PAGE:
3 August 2001

F&M row grows as valuation scrapped

By Alistair Driver

and Robert Davies

THE row over foot-and-mouth compensation paid to farmers has intensified after the government scrapped the standard valuations for culled animals.

The move was made amid accusations that farmers and valuers had been colluding to inflate artificially compensation payments. "We are alert to the possibility of excessive claims from farmers and/or valuers," a DEFRA spokeswoman said.

Valuations of culled livestock will now be made by an independent valuer appointed by DEFRA. Animal health minister Elliot Morley said the rates, introduced in March to speed up the cull, were set generously.

"In the event less than 10% of farmers used this facility and the rate had the effect of putting in place minimum prices," he said.

The move angered farmers, already furious at the recent suspension of secondary cleaning and disinfection on farms and cuts in payments under the welfare disposal scheme.

The move to halt farm clean-ups was also backed by allegations that unscrupulous farmers and contractors were ripping off the government. New rules designed to curb excess claims were due to be announced at the end of this week.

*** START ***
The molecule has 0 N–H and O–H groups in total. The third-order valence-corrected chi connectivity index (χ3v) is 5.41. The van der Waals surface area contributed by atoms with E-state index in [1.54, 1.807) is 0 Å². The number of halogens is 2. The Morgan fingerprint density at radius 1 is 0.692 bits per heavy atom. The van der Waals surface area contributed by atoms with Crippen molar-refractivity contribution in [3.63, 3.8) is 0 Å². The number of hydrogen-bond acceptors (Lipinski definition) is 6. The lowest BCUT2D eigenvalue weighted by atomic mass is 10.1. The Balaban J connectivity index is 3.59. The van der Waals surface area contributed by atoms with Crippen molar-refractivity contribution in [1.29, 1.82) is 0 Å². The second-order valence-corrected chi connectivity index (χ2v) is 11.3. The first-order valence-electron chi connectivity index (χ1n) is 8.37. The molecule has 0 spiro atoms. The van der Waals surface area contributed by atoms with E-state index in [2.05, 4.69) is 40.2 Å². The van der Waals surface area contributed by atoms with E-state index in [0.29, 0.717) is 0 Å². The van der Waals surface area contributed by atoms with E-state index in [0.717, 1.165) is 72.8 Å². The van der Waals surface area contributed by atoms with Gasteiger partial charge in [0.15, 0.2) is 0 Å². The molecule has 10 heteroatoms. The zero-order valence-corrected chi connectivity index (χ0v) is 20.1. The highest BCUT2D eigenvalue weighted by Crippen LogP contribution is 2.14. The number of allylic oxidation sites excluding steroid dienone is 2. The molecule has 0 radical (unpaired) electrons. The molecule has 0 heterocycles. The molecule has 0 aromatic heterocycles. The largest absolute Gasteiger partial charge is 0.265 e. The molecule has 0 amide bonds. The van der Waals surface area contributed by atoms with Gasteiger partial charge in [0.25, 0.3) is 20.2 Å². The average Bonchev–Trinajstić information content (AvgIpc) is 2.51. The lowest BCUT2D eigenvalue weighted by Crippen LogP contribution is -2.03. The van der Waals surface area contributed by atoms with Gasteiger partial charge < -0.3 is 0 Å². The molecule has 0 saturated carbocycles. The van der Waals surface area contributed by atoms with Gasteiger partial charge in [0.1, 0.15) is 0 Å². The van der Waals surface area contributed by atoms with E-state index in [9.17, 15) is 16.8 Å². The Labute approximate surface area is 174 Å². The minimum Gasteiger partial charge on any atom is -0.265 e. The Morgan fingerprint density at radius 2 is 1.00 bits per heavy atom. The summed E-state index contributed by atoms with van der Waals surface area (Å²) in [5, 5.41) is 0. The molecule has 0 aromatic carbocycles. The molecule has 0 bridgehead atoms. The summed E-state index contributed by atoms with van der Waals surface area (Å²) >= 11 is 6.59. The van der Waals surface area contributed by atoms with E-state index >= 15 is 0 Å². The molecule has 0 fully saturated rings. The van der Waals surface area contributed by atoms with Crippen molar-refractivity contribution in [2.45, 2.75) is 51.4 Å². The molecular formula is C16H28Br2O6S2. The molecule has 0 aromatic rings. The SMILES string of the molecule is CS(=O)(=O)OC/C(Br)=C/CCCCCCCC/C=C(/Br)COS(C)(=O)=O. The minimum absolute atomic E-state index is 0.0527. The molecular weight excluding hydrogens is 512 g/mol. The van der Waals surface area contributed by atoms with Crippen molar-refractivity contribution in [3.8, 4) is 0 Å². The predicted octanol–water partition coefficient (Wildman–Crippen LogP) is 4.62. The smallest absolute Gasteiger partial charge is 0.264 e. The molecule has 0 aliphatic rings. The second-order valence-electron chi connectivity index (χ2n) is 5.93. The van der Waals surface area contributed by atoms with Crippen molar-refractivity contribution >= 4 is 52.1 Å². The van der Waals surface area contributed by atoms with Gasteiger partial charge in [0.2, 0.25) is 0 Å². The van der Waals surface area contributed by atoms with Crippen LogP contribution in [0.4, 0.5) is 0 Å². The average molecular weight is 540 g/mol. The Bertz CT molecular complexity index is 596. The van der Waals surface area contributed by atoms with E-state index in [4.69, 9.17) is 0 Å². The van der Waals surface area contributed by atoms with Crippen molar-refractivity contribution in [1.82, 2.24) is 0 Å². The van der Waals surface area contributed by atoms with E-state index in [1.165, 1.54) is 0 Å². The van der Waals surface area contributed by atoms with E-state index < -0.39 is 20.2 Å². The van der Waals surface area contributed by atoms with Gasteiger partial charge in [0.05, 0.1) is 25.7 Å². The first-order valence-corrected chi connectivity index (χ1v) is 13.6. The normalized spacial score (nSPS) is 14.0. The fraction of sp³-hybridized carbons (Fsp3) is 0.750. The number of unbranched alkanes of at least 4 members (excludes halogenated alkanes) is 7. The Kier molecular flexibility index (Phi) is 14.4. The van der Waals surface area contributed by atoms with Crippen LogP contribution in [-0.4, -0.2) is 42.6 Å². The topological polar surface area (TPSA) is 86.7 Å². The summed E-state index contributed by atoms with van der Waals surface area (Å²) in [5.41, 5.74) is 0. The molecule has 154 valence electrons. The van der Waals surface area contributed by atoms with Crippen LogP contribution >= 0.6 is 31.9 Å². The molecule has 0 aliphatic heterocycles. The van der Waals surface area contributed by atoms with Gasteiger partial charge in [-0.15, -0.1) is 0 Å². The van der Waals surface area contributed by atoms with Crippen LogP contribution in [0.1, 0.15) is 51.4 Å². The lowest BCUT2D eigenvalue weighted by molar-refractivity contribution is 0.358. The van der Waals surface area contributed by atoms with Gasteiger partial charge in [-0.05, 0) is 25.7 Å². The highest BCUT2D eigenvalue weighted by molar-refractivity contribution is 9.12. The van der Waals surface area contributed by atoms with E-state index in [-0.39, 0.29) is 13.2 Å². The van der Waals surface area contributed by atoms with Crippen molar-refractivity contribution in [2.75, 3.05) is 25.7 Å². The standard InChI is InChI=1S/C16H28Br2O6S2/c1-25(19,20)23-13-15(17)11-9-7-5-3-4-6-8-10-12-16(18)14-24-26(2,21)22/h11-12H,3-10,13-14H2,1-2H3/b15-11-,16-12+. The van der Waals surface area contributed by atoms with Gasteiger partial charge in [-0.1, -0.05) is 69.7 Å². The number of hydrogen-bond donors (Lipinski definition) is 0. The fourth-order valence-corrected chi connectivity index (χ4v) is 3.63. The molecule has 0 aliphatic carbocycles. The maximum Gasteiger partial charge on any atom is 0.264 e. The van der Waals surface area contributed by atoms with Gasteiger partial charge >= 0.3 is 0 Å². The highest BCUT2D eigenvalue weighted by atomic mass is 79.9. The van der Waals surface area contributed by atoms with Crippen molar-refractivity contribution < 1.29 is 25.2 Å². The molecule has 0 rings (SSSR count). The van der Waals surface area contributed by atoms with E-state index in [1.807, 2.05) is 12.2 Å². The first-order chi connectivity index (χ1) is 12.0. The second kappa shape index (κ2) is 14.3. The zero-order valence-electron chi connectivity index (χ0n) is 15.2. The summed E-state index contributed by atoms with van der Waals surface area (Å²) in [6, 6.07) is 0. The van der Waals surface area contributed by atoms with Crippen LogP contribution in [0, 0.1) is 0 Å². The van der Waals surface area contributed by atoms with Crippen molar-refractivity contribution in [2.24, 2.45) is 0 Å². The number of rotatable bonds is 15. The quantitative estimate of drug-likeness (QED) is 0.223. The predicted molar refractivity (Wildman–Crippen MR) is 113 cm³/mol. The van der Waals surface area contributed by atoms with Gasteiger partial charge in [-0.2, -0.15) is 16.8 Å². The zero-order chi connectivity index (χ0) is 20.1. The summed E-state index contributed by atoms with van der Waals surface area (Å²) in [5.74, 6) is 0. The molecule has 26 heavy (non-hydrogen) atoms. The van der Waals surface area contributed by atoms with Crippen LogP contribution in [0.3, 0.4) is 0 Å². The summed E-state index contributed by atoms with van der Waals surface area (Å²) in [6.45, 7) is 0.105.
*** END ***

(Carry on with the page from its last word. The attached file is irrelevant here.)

The NFU responded by attacking the decision to remove the standard valuations of culled animals, claiming they should have been retained until the crisis was over.

NFU deputy president, Tim Bennett, said: "Every farmer should be treated equally and no one disadvantaged when they go to bid for replacement livestock."

The union said it would continue to fight for standard payments to be back-dated to those farmers whose animals were culled before they were introduced.

Farmers Union of Wales president, Bob Parry, said farmers were now questioning the governments commitment to eliminating the disease. "The government is certainly giving the impression that saving a few £s here and there is more important than eradicating this vicious virus."

He said farmers who suffer future outbreaks were being told to take less compensation than was paid out to other farmers. "This is grossly unfair."

The problems were illustrated in the Brecon Beacons where farmers delayed the cull of their sheep by arguing over valuations. They demanded extra money for the years of breeding that had produced their hefted sheep. One farmer reportedly demanded over £1000 a ewe, a total of £1m, for his flock.

"He did not get that much, but he and the others managed to get substantial valuations, and rightly so," said an FUW spokesman. &#42